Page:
Check it out at AdapterJS.link
- Fetch data from APIs or websites
- Upload headers to access authenticated APIs without exposing private keys
- Simulate external adapter requests using the external adapter web app at AdapterJS.link
- Use the simulator to automatically generate Solidity code to make an Adapter.js request on-chain
- Built so any node operator can host an independent instance of Adapter.js themselves to achieve decentralization
Chainlink external adapters are extremely powerful, but can be time consuming for developers to create. Even after developers create an adapter, they then need to get a node operator to host their adapter, or set up a Chainlink node and host it themselves.
Additionally, in order to be truly decentralized, separate instances of the developer’s external adapter must be hosted on multiple independent Chainlink nodes so developers do not need to rely on a single point of failure. This requires developers to get multiple node operators to host their adapter each time they want to make a decentralized Chainlink request with custom functionality.
What it does
In addition, Adapter.js can securely access web resources which require authentication by allowing users to upload headers containing private keys to the external adapter’s database. These custom headers are encrypted and are only able to be used in requests initiated by an approved smart contract.
Adapter.js is open source and is being developed such that any Chainlink node operator can run their own independent instances of the external adapter. This means, as more Chainlink nodes support Adapter.js, developers no longer need to rely on nodes which have agreed to host the developer’s own custom external adapter. Developers would instead be able to make a custom requests to any node which hosts an instance of Adapter.js. This also makes it easier for developers to verify resulting data in a decentralized manner. Developers can then make requests to many nodes which host an instance of Adapter.js; then consensus can be reached on-chain by comparing the results provided by each node.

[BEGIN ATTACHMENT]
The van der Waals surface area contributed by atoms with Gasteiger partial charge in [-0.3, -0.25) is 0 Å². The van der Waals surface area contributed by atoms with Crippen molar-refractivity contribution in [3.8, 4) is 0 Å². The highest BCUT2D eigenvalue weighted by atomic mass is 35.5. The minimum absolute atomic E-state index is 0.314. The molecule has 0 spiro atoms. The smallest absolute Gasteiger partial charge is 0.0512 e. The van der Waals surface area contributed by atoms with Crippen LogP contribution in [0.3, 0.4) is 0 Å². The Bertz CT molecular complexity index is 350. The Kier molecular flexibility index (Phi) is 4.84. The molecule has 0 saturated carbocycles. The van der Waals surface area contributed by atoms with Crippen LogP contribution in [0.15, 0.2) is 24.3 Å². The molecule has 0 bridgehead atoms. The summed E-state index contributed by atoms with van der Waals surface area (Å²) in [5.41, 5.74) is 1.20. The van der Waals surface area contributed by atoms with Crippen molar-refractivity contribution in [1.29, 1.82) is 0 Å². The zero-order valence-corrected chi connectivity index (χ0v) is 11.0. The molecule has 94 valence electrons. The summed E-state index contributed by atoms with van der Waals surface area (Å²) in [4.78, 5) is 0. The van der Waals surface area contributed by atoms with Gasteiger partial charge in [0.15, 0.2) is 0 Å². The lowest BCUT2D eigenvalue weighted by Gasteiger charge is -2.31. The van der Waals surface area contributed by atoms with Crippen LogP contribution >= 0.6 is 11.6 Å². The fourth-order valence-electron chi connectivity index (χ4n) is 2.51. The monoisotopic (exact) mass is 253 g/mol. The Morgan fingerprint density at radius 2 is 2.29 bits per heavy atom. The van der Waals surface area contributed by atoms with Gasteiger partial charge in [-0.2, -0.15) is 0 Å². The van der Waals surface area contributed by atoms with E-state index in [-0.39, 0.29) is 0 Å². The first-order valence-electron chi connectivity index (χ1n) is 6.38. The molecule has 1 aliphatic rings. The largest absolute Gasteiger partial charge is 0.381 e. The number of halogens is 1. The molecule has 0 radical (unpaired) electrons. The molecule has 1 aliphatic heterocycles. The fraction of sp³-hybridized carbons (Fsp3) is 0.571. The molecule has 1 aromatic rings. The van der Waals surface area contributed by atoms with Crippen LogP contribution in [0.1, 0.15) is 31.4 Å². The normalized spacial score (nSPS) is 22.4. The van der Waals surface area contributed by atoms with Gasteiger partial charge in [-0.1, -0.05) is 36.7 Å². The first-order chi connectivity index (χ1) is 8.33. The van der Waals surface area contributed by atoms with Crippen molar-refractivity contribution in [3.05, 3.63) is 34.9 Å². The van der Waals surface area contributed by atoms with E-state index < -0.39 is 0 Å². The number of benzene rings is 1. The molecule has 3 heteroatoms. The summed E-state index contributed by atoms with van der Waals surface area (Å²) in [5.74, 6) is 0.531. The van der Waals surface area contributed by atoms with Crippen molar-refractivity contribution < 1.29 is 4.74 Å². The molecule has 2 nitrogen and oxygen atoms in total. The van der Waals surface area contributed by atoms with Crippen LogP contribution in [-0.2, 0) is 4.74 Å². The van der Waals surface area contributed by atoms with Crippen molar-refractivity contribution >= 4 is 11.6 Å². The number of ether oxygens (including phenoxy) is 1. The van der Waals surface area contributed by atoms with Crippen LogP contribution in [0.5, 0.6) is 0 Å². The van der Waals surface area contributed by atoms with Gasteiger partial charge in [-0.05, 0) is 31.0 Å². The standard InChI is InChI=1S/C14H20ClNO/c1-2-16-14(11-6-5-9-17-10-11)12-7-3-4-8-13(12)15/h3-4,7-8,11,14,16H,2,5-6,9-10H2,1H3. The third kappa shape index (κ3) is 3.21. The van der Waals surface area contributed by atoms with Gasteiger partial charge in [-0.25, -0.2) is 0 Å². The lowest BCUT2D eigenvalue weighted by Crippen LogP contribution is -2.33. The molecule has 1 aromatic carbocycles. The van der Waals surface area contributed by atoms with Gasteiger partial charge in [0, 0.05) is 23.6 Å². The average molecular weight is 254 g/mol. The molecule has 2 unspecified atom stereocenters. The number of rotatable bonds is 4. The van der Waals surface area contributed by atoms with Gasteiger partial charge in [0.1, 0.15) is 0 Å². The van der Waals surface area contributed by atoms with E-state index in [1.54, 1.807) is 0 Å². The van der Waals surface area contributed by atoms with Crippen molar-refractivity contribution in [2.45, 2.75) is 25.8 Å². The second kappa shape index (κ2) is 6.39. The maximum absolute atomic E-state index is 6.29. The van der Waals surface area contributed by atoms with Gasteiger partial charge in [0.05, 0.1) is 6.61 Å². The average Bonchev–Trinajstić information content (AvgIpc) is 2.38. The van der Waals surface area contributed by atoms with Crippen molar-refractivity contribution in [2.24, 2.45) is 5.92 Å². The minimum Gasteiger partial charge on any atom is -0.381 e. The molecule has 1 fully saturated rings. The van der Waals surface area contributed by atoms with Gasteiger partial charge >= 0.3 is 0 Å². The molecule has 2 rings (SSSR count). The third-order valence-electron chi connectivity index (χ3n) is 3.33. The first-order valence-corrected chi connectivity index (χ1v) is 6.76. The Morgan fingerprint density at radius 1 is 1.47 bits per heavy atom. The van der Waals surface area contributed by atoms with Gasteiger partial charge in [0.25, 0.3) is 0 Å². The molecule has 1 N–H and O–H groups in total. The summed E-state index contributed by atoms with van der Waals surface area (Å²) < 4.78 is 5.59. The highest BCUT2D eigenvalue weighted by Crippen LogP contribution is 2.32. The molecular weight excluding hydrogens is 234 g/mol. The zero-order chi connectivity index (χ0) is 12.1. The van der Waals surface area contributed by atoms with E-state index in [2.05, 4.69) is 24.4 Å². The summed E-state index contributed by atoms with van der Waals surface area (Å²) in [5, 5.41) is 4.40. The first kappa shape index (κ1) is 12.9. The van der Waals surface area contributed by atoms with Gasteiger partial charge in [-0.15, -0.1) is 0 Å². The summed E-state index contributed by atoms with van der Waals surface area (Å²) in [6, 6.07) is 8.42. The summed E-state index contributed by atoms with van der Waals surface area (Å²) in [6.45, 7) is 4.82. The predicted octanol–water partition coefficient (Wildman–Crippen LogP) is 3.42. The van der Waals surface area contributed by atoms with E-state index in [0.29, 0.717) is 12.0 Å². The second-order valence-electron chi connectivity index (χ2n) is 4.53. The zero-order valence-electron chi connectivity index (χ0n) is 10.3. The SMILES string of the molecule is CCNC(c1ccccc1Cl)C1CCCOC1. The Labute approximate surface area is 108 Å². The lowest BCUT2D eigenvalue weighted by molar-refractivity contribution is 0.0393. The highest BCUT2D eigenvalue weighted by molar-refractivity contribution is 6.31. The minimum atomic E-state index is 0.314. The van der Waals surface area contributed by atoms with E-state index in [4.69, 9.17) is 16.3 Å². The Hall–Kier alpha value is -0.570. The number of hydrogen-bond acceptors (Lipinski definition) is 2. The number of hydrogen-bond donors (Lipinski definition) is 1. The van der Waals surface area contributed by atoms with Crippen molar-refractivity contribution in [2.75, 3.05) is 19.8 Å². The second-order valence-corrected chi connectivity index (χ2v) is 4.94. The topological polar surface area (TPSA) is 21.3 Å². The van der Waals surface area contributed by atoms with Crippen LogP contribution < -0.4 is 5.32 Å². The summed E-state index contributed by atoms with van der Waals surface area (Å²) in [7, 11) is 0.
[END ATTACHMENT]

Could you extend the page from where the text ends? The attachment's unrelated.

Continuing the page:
How I built it
Adapter.js was built using Node.js and is currently deployed to Google Cloud Functions which allows for limitless scalability when executing user provided code. If a user chooses to upload code to IPFS, it is stored and retrieved using Web3.Storage. If a user uploads private headers, they are securely stored on Google Cloud Storage. The Chainlink node where Adapter.js is currently available is connected to the Polygon network using a Moralis RPC node.
Challenges I ran into
The most difficult part of building Adapter.js was security. Executing user-provided exposes many security risks. This required finding a sandbox which could execute Node.js code and verifying the sandbox had no known security flaws. Another security challenge was securely storing and accessing uploaded headers to be used in HTTP requests. This was made easier by Google Cloud Storage which provides built in security tools such as data encryption.
Accomplishments that I am proud of
I am proud that I created a robust piece of technology that developers can actually use. In fact, I have already been contacted by multiple developers who would like to use Adapter.js in their own projects!
What I learned
Prior to this hackathon, I had no experience with using Chainlink and limited experience working with Node.js. However, by the end of the competition, I became competent using Node.js and gained a deep understanding of Chainlink's capabilities. In addition, I learned how to use Google Cloud Platform.
What's next for Adapter.js
Currently, Adapter.js is only hosted on one Chainlink node for the Mumbai Polygon testnet, however it has been built in such that any node operator can host Adapter.js themselves. The next steps for Adapter.js will be to create new Chainlink nodes that host the adapter for all Chainlink-supported blockchains. Concurrently, the goal is to encourage many independent Chainlink nodes to host their own instances of Adapter.js in order to achieve decentralization. Eventually, developers should be able to send requests to any node in a huge pool of nodes which all support Adapter.js.